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What Is ‘Cash Stuffing?’ How an Analog Practice Helps You Save

Budgeting, in theory, has never been easier in the digital age with countless apps and templates to help users manage their savings. However, a new method entirely void of technology is garnering traction after a Texas woman documented a budgeting practice called “cash stuffing” to pay off thousands of dollars in debt.

Jasmine Taylor, 31, was drowning in nearly $80,000 in debt in January 2021, per USA TODAY. She tried countless budgeting techniques and nothing seemed to work.

Then Taylor stumbled upon “cash stuffing” on YouTube, which involves taking cash out for designated spending purposes and putting it in envelopes, and the analog practice has helped her get out of debt in two years.

Related: 4 Ways to Set Up Your Personal Finances Right and Tackle Your Financial Goals This Year

By 2022, Taylor had paid off all of her debt while amassing a TikTok following along the way. Now, Taylor has turned the practice that transformed her own budgeting into a full-time business called Baddies & Budgets which functions as a blog as well as selling different merchandise to assist in cash stuffing such as binders, wallets, and savings challenges.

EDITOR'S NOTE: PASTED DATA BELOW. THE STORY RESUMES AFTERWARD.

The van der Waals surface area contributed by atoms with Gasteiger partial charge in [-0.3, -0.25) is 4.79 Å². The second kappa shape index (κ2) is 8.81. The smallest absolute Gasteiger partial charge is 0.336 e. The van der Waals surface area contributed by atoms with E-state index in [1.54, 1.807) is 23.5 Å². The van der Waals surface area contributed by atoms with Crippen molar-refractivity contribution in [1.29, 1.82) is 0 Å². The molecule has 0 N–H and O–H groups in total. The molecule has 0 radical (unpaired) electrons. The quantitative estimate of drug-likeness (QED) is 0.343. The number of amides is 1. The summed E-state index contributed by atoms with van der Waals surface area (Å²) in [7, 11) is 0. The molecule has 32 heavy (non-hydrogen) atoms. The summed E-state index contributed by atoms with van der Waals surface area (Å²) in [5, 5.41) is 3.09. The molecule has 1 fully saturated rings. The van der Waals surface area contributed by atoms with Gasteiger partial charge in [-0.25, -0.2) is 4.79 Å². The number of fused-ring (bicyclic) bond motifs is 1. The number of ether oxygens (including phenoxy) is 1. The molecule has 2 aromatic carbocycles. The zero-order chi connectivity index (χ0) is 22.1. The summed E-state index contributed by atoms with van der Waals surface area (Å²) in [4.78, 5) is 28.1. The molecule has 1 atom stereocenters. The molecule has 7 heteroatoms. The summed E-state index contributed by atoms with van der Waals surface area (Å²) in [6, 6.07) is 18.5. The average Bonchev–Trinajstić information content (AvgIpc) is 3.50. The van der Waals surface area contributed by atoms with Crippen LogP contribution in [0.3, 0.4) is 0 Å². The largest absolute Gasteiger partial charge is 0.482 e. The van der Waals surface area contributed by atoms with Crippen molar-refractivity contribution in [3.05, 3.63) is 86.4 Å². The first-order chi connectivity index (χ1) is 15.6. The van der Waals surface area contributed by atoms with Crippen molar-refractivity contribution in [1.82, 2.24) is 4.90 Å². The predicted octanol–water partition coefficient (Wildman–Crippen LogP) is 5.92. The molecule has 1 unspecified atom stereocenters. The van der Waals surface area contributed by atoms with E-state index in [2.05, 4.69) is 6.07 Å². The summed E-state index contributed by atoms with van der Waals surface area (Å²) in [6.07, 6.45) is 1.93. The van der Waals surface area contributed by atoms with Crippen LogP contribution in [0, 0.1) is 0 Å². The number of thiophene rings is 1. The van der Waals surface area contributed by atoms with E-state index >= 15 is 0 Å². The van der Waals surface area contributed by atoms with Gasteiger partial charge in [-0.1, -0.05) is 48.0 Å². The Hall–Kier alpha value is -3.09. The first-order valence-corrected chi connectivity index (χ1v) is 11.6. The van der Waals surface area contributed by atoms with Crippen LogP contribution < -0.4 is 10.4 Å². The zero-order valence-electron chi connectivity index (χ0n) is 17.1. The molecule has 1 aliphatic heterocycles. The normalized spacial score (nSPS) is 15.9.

“I could hand you a $100 bill now and a debit card with $100. I guarantee you it would be a lot easier to swipe that card than it would be to break the $100. We just have some type of connection with physical cash,” Taylor told the outlet.

If people put away $21 every week starting in January, they’ll have over $1,000 by Christmas, she added.

What is cash stuffing?

Cash stuffing is a budgeting practice wherein you withdraw cash at the beginning of the month (or whenever you receive a paycheck) and then place varying amounts in envelopes designated to specific categories. The idea is that it will prevent you from spending more than what you’ve allocated for that specific category.

How to get started ‘cash stuffing’

Before adopting a cash-stuffing approach to budgeting, review your spending habits as well as goals for savings. An easy way to gauge where money is spent (and wasted) is to print out the last two or three months of bank statements and highlight any spending habits that seem repetitive or careless.

After you’ve assessed your spending in relation to your financial goals, you can begin the envelope process. While you can customize your envelopes based on your specific budgeting needs, Taylor suggests breaking your cash stuffing into two categories:

  • Variable expenses for everyday needs and wants like groceries, leisure, gas, etc.
  • “Sinking funds” for insurance, holiday shopping, emergencies, etc.

The practice of putting away money for sinking funds every week allows for less stress when emergency strikes. Other envelopes can be used for savings or go towards paying off debt. Putting away $10 a week, for example, may not sound like a lot, but over time the money accrued will come in handy if you’re hit with a medical emergency or another financial burden.

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